'People give up on recession just as it arrives': Don't count out an economic downturn just yet

'People give up on recession just as it arrives': Don't count out an economic downturn just yet

The chances of a recession appear to be dwindling as consumers keep spending and the job market stays resilient — but don't count out a recession just yet.

That's according to Société Générale global strategist Albert Edwards, who told Insider there are still plenty of worrying indicators that suggest an economic downturn could happen, even though corporate profits remain on solid footing.

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"Greedflation has just delayed the recession because profits have stayed stronger for longer," he said. 

The worrying signs highlighted by Edwards include the Fed Survey of Senior Loan Officers, which shows that lending standards are tightening across all types of loans at banks nationwide, as well as the continued slowdown in money supply.

"Many leading indicators are signalling recession, and they are not all of a manufacturing bias," Edwards explained. 

Also not helping the broader economy is the fact that interest rates have soared from near-zero at the start of 2022 to over 5% today. The Fed once again raised interest rates by 25 basis points on Thursday, representing the highest fed funds rate in 22 years.

According to Edwards, this could have a devastating impact as the lagging nature of higher rates makes its way through the broader economy.

"Rates have been raised so sharply that demand will now crumble, especially as the Fed says household surplus savings has been used up," he warned.

To be sure, the Fed's staff economists no longer see a recession. But the potential decline in demand that Edwards predicted should hurt corporate profits, which would likely lead to layoffs and a downturn in the economy.

"I am a great believer that the profit cycle causes recessions in the sense that business investment (including inventories) and jobs are slashed as profits fall," he explained.

For now, the economy appears to be on solid footing. Second-quarter GDP growth came in at 2.4%, above estimates for 2%, and jobless claims fell to their lowest level since February.

But that data probably wouldn't change the prevailing bearish view of Edwards, who still sees a recession on the horizon.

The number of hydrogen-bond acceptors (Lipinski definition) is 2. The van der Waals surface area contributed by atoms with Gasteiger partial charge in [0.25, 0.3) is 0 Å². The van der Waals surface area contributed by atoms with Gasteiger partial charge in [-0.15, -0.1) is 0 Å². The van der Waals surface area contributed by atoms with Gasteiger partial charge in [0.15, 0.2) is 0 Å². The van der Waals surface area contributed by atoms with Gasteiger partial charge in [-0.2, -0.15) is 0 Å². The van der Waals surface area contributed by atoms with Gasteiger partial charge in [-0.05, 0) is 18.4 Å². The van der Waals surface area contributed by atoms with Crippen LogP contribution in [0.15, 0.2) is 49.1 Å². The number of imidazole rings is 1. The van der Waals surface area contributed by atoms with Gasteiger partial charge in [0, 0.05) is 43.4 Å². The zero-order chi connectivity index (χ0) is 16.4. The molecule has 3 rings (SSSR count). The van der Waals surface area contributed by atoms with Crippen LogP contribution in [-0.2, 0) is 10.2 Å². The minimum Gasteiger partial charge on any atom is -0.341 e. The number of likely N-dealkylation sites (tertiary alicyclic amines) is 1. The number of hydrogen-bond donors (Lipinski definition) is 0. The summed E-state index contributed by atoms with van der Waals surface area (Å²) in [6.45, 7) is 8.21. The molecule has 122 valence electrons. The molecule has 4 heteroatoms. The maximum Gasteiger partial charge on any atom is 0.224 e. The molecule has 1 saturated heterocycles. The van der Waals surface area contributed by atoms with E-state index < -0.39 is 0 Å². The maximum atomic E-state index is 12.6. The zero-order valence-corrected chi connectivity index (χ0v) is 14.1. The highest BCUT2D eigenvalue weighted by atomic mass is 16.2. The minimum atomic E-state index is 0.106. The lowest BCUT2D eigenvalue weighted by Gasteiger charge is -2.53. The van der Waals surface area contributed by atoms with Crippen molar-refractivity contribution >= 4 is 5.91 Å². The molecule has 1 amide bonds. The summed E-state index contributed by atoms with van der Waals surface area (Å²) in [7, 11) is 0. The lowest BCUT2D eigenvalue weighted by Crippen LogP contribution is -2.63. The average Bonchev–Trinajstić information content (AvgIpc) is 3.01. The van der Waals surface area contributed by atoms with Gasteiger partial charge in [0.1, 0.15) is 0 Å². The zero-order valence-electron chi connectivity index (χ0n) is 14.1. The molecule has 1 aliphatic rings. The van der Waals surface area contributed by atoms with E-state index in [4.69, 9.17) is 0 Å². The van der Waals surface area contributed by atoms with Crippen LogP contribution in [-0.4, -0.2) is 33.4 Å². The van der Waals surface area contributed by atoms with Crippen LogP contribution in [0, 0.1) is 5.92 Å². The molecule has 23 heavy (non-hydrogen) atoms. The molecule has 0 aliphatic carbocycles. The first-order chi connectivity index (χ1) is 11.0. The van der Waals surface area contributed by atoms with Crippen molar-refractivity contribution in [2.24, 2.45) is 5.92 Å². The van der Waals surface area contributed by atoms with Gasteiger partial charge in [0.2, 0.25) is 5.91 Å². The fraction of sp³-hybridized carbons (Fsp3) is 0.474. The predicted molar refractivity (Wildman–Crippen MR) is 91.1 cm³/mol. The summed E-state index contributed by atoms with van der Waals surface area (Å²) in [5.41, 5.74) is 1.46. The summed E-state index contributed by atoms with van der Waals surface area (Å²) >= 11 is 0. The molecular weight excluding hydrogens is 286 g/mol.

"History suggests that people give up on recession just as it arrives,"he said.

Edwards isn't the only bear on Wall Street. In the past week, two vocal strategists dug in their heels and reiterated their negative views, even as the S&P 500 continued to hit new 52-week highs.

JPMorgan's Marko Kolanovic said that while it's difficult to time a recession, asset classes like commodities are still pricing one in. He expects a downturn to occur in the fourth quarter of 2023 or first quarter of 2024.

"Our sector allocation views reflect the challenges of the current environment, namely slow economic growth which can tip into negative assuming recession materializes," Kolanovic said. "The issue of recession timing is uncertain as it is unclear what level of margins will prompt companies to ramp up layoffs."

And while Morgan Stanley's Mike Wilson admitted he was wrong to be bearish on stocks, that didn't stop him from arguing that valuations are set to move lower. He expects the S&P 500 to fall about 8% from current levels to 4,200 by June 2024.

The gloomy stance ties into the worries of Edwards and Kolanovic: the likelihood of a decline in corporate earnings.

Wilson said that falling inflation will lead to falling pricing power for companies, resulting in lower revenues and profits. And as Edwards highlighted, a decline in profits usually leads to an uptick in layoffs, which could ultimately hurl this economy into a recession. Source

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